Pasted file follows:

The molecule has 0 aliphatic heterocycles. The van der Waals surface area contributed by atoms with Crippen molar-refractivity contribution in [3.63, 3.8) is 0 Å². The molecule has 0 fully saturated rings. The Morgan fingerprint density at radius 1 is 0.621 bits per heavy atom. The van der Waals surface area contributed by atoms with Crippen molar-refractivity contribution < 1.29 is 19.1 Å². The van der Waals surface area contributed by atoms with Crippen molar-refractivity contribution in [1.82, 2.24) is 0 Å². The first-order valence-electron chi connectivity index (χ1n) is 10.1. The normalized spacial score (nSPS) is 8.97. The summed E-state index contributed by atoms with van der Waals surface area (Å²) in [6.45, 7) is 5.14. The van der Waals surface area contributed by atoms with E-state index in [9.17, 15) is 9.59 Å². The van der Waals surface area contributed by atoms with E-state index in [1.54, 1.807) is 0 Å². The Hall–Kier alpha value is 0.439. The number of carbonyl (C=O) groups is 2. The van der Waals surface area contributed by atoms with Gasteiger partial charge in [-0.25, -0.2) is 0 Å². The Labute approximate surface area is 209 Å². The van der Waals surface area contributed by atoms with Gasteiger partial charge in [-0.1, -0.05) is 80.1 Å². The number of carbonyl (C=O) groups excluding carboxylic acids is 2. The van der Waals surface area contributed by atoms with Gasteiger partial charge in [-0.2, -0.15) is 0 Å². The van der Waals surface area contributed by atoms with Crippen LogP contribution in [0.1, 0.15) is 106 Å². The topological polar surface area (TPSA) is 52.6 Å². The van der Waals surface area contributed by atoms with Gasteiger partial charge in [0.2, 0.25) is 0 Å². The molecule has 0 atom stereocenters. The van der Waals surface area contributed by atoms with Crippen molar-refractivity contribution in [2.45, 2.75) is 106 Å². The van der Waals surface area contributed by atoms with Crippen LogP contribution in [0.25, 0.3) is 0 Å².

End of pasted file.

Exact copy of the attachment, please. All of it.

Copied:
The molecule has 0 aliphatic heterocycles. The van der Waals surface area contributed by atoms with Crippen molar-refractivity contribution in [3.63, 3.8) is 0 Å². The molecule has 0 fully saturated rings. The Morgan fingerprint density at radius 1 is 0.621 bits per heavy atom. The van der Waals surface area contributed by atoms with Crippen molar-refractivity contribution < 1.29 is 19.1 Å². The van der Waals surface area contributed by atoms with Crippen molar-refractivity contribution in [1.82, 2.24) is 0 Å². The first-order valence-electron chi connectivity index (χ1n) is 10.1. The normalized spacial score (nSPS) is 8.97. The summed E-state index contributed by atoms with van der Waals surface area (Å²) in [6.45, 7) is 5.14. The van der Waals surface area contributed by atoms with E-state index in [9.17, 15) is 9.59 Å². The van der Waals surface area contributed by atoms with E-state index in [1.54, 1.807) is 0 Å². The Hall–Kier alpha value is 0.439. The number of carbonyl (C=O) groups is 2. The van der Waals surface area contributed by atoms with Gasteiger partial charge in [-0.25, -0.2) is 0 Å². The Labute approximate surface area is 209 Å². The van der Waals surface area contributed by atoms with Gasteiger partial charge in [-0.1, -0.05) is 80.1 Å². The number of carbonyl (C=O) groups excluding carboxylic acids is 2. The van der Waals surface area contributed by atoms with Gasteiger partial charge in [-0.2, -0.15) is 0 Å². The van der Waals surface area contributed by atoms with Crippen LogP contribution in [0.1, 0.15) is 106 Å². The topological polar surface area (TPSA) is 52.6 Å². The van der Waals surface area contributed by atoms with Gasteiger partial charge in [0.2, 0.25) is 0 Å². The molecule has 0 atom stereocenters. The van der Waals surface area contributed by atoms with Crippen molar-refractivity contribution in [2.45, 2.75) is 106 Å². The van der Waals surface area contributed by atoms with Crippen LogP contribution in [0.25, 0.3) is 0 Å².